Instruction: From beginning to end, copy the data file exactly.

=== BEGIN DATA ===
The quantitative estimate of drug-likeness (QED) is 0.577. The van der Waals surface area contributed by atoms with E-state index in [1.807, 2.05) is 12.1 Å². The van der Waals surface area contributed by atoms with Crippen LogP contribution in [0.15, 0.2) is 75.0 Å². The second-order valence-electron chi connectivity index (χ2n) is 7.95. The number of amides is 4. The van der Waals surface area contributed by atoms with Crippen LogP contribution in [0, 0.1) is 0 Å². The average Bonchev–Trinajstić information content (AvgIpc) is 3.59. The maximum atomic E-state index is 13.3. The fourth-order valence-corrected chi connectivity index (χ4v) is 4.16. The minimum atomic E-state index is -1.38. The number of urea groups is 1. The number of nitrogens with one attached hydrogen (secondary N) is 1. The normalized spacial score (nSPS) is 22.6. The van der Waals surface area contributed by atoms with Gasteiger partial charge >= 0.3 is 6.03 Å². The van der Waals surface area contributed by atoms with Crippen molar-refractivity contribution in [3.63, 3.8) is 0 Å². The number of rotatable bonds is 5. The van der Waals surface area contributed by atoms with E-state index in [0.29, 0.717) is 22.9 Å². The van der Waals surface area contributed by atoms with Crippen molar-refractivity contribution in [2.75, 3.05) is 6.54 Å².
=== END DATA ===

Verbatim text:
The quantitative estimate of drug-likeness (QED) is 0.577. The van der Waals surface area contributed by atoms with E-state index in [1.807, 2.05) is 12.1 Å². The van der Waals surface area contributed by atoms with Crippen LogP contribution in [0.15, 0.2) is 75.0 Å². The second-order valence-electron chi connectivity index (χ2n) is 7.95. The number of amides is 4. The van der Waals surface area contributed by atoms with Crippen LogP contribution in [0, 0.1) is 0 Å². The average Bonchev–Trinajstić information content (AvgIpc) is 3.59. The maximum atomic E-state index is 13.3. The fourth-order valence-corrected chi connectivity index (χ4v) is 4.16. The minimum atomic E-state index is -1.38. The number of urea groups is 1. The number of nitrogens with one attached hydrogen (secondary N) is 1. The normalized spacial score (nSPS) is 22.6. The van der Waals surface area contributed by atoms with Gasteiger partial charge >= 0.3 is 6.03 Å². The van der Waals surface area contributed by atoms with Crippen molar-refractivity contribution in [3.63, 3.8) is 0 Å². The number of rotatable bonds is 5. The van der Waals surface area contributed by atoms with E-state index in [0.29, 0.717) is 22.9 Å². The van der Waals surface area contributed by atoms with Crippen molar-refractivity contribution in [2.75, 3.05) is 6.54 Å².